Patients presenting to the GP or ED with flank pain, colicky pain or pain with haematuria are pretty common. We know that a lot of these folk will turn out to have the dreaded kidney stones. We all have our own ways of deciding how to treat these patients. You may be aware that in September a big paper was released in the NEJM titled Ultrasound vs. CT for Suspected Nephrolitiasis. For many ED docs this paper just might be a game-changer. This was the first really big trial which looked at the bedside US vs. formal US vs. CT for the initial workup of this group of patients. And it seems to suggest that bedside US is a valid first test for most patients.
As a GP I think this is potentially a big change – if we can scan at the bedside in our clinic with the modern machines – we just might be able to do a pretty fair job of managing simple, uncomplicated renal stone disease without ever needing a hospital – that would be nice!
Anyway – I have been wanting to pick the brain of a much smarter ultrasonically-enhanced doctor about how this changes our practice in 2014 – so I managed to enlist the help of Dr Adrian Goudie [ED Physician, Ultrasound Village teacher, SMACC Sonowars combatant, Ultrasound Leadership Academy Professor and immediate past President of the Australasian Society of US in Medicine… and great bloke! ]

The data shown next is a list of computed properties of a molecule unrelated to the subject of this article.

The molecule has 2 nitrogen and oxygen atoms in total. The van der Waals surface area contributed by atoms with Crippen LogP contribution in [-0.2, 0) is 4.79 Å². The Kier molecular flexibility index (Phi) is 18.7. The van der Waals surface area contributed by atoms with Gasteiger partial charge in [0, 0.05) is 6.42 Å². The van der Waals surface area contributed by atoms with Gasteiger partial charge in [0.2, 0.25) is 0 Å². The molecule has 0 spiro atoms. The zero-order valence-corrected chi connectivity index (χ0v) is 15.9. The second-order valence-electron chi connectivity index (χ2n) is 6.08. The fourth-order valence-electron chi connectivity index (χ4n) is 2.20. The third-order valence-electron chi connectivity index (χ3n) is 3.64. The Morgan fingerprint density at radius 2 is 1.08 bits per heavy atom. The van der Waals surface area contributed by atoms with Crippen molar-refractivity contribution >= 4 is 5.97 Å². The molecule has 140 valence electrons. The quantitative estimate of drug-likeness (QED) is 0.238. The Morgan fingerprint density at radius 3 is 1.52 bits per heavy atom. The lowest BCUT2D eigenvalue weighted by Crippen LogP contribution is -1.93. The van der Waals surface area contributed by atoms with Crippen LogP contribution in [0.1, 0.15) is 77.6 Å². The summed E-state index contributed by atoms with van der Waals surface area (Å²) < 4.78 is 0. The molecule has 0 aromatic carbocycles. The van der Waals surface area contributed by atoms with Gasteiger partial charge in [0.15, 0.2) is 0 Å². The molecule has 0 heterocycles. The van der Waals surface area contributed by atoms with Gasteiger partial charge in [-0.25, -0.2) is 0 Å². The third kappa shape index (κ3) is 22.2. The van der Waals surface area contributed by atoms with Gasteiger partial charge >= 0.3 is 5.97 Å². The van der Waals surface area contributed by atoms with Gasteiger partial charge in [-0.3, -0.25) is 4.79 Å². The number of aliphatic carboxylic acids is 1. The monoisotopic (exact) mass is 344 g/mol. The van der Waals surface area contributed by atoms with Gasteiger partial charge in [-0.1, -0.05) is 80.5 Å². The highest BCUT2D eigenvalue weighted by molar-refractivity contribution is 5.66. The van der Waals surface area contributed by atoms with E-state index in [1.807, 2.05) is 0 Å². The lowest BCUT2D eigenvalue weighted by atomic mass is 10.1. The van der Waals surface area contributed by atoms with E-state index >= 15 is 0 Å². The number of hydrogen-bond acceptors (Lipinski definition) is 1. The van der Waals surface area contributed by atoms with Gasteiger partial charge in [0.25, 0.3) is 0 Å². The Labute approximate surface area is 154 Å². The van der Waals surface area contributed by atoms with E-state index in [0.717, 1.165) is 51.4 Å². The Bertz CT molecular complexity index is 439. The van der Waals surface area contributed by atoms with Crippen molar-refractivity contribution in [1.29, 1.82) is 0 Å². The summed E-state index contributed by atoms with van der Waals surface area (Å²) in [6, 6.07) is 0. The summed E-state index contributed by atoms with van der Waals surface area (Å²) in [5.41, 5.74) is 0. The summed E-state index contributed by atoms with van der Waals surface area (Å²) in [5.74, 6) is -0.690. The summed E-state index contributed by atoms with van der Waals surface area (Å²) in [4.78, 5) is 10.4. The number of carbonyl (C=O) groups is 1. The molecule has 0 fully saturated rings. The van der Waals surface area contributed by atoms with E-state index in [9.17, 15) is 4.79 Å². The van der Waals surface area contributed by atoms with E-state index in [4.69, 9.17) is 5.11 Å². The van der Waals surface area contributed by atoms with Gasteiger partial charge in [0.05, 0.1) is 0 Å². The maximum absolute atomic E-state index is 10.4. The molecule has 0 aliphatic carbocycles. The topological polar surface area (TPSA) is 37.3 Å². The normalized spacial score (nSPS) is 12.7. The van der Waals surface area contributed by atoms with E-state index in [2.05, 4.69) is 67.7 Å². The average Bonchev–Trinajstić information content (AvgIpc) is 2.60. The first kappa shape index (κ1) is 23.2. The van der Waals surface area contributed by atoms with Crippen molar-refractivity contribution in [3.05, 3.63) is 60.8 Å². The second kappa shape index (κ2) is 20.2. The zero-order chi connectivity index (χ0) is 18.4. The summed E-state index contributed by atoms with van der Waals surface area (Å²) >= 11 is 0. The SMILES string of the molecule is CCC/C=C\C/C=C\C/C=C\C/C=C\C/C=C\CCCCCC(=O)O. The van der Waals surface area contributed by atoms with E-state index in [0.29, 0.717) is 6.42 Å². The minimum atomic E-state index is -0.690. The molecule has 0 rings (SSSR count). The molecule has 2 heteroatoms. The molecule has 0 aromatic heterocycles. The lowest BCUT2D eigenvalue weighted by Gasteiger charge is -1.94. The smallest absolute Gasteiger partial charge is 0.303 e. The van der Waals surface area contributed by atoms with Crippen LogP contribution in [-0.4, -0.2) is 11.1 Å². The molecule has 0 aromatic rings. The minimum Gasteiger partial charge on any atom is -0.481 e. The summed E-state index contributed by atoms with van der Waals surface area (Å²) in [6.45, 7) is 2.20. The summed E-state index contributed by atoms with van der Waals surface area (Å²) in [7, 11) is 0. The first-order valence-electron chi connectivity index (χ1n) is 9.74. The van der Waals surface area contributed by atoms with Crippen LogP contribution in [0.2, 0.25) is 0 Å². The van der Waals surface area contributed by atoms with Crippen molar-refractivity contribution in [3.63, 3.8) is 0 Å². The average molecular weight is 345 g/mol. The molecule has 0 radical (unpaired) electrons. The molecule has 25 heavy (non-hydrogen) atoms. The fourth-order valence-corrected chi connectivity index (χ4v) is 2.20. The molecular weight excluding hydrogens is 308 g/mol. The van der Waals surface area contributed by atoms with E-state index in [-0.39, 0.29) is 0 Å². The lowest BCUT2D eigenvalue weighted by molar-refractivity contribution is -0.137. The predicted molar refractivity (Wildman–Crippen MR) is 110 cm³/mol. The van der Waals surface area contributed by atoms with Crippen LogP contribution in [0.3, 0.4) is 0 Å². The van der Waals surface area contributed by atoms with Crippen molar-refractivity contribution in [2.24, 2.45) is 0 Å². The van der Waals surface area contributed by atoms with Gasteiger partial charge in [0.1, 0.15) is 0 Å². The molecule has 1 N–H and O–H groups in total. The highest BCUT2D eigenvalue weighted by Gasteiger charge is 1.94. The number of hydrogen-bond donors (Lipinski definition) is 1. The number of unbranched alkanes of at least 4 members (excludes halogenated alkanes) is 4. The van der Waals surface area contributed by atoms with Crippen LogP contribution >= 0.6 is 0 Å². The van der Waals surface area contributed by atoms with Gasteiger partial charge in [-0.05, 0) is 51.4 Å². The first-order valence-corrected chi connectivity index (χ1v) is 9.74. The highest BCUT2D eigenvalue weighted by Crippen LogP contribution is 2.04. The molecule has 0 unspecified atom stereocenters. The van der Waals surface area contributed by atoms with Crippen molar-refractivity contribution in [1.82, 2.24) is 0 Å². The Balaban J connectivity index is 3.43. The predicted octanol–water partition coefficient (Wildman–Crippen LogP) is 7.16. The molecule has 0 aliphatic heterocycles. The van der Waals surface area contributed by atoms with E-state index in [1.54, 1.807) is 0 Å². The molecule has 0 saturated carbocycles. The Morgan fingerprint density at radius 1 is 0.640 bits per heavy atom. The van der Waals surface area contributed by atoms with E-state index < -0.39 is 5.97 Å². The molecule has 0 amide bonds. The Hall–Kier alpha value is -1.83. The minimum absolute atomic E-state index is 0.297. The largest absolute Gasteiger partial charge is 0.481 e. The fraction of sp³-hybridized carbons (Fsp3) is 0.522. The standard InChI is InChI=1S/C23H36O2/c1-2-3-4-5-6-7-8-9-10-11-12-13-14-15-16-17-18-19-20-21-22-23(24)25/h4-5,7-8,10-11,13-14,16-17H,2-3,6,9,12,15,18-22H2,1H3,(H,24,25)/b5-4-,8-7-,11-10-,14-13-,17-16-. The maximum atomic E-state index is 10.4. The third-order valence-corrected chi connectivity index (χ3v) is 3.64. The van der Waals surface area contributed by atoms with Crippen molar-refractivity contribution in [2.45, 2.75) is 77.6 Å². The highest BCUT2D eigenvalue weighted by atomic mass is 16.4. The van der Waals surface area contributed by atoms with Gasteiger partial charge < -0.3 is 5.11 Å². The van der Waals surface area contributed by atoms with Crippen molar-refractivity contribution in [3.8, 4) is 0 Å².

We had a natter about the paper, his practice and the pragmatic approach to patients with potential stones in the ED (or GP clinic).
Adrian has a really nice set of “rules” to guide us when working up suspected renal colic patients. It goes something like this:
Treat the following groups with caution – you may want to be more aggressive with your imaging if the patient has:
Known renal failure, or new renal failure
Known congenital anomaly or single (transplanted etc.) kidney
Signs of infection / sepsis / obstructed pus is bad.
Extremes of age – you are just more likely to find other pathology that you don’t want to miss
As a routine have a look at the aorta – this is low-hanging fruit and an important one to not “miss”.
You should also consider the gallbladder, uterus, ovaries, testes and even the appendix if the clinical picture fits.
Think outside the KIDNEY BOX – particularly if your renal scan is normal.
You can also check out an older Broome Docs Case [To Frolic with Colic: Case 035] where we looked at the value of “haematuria” in the investigation for renal colic. It is interesting to go back a few years and see the smart docs who anticipated this research with their comments- Dr Goudie was one of them!
I am a GP working in Broome, NW of Western Australia. I work as a hospital DMO (District Med Officer) doing Emergency, Anaesthestics, some Obstetrics and a lot of miscellaneous primary care. Also on the web as @broomedocs | + Casey Parker | Contact